LONDON Newswire reporters Children born when their fathers are 50 or older are at increased risk of developing schizophrenia, according to Danish and US researchers.And the risk may be slightly higher in girls than in boys, suggesting that a new mutation on the X chromosome might be the cause of some cases of schizophrenia. HMG - Health Newswire Professional via NewsEdge Corporation : LONDON By Health Newswire reporters Children born when their fathers are 50 or older are at increased risk of developing schizophrenia, according to Danish and US researchers.And the risk may be slightly higher in girls than in boys, suggesting that a new mutation on the X chromosome might be the cause of some cases of schizophrenia. Previous studies have suggested that advanced parental age could be a risk factor for schizophrenia. However, most of these studies did not control for other risk factors, such as death of a parent, family psychiatric history, or socio-economic factors. To address this, Dr Majella Byrne, of Aarhus University in Denmark, and colleagues conducted a case control study which compared 7,704 patients with schizophrenia with 192,590 time-, age-, and sex-matched controls, together with their siblings and parents. All participants were identified using a number of Danish national databases. Because every person born in Denmark is given a unique personal identification number at birth, which is used in all national registers, including health records, the researchers were able to access details on parents and siblings of schizophrenia patients, together with family psychiatric histories. As expected, the researchers found that increasing parental age was associated with an increased risk of schizophrenia in their children. However, after allowing for the fact that older mothers tend to be married to older fathers, only paternal age emerged as a significant risk factor. And after allowing for other known risk factors for schizophrenia, particularly a history of mental illness in either parent, the researchers found that men born when their father was aged 55 or more were at double the risk of developing schizophrenia. In women, however, the relationship was even stronger. The team found that women born to fathers aged 50 or over were more than twice as likely to develop schizophrenia. This increased to a nearly fourfold risk in those born to fathers aged 55 or more. Reference: Byrne et al, Archives of General Psychiatry 2003;60:673-678 HMG Worldwide 2003 http://www.health-news.co.uk/ Publication: HMG - Health Newswire Professional Distributed by Financial Times Information Limited <> << Copyright ©2003 Financial Times Limited, All Rights Reserved >>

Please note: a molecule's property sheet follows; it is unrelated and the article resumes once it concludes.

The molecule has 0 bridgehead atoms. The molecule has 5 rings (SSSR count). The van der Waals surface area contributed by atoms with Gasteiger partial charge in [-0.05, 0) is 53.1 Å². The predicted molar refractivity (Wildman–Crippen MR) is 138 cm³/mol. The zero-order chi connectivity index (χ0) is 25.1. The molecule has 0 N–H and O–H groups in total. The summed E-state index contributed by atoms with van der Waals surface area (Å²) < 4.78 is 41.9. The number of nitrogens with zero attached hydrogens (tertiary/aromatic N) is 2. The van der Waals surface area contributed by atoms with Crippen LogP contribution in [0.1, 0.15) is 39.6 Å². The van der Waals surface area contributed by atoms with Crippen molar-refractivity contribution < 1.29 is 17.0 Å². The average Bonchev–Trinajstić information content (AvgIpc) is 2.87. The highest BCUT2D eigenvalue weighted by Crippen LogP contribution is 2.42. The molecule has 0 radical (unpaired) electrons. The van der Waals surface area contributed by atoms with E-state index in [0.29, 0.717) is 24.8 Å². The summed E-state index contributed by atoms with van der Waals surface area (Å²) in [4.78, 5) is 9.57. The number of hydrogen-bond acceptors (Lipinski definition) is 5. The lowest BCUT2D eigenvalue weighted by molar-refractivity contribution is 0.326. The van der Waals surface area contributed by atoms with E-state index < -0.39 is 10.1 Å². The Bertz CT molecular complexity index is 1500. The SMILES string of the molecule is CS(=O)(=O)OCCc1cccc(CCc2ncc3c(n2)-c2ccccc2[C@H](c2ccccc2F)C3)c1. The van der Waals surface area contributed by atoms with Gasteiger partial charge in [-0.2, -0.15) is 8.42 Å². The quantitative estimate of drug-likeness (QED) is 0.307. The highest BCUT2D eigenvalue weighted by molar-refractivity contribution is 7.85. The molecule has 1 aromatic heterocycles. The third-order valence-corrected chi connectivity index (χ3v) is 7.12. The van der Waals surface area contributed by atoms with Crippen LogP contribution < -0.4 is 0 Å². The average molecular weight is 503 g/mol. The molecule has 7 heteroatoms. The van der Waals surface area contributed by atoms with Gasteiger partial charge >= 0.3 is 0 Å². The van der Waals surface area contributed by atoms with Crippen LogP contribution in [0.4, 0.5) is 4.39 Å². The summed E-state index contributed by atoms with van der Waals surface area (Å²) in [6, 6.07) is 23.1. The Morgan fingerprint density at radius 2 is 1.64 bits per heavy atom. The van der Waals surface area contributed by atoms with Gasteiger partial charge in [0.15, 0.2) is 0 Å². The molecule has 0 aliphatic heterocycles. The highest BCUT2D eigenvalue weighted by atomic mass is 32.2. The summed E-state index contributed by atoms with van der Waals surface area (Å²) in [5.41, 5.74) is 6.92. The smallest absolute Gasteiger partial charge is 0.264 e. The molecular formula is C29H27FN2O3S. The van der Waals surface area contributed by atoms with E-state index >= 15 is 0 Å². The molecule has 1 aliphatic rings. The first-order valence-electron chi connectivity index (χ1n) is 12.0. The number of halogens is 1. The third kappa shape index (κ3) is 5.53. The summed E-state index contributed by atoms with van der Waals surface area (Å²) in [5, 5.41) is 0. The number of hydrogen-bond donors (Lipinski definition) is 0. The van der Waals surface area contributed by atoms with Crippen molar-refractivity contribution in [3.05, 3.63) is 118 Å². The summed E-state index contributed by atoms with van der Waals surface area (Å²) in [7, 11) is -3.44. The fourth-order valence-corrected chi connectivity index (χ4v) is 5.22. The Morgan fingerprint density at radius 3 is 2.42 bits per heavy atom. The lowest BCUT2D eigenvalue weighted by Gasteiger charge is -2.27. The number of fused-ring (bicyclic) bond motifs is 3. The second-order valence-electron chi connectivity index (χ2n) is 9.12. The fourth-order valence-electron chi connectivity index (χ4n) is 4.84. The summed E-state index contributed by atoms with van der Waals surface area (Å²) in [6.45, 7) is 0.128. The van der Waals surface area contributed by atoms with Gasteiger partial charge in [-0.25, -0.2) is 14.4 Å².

21 Июль,2003 | Rutgers receives $22.6 million to investigate genetics of mental disorders - Research Funding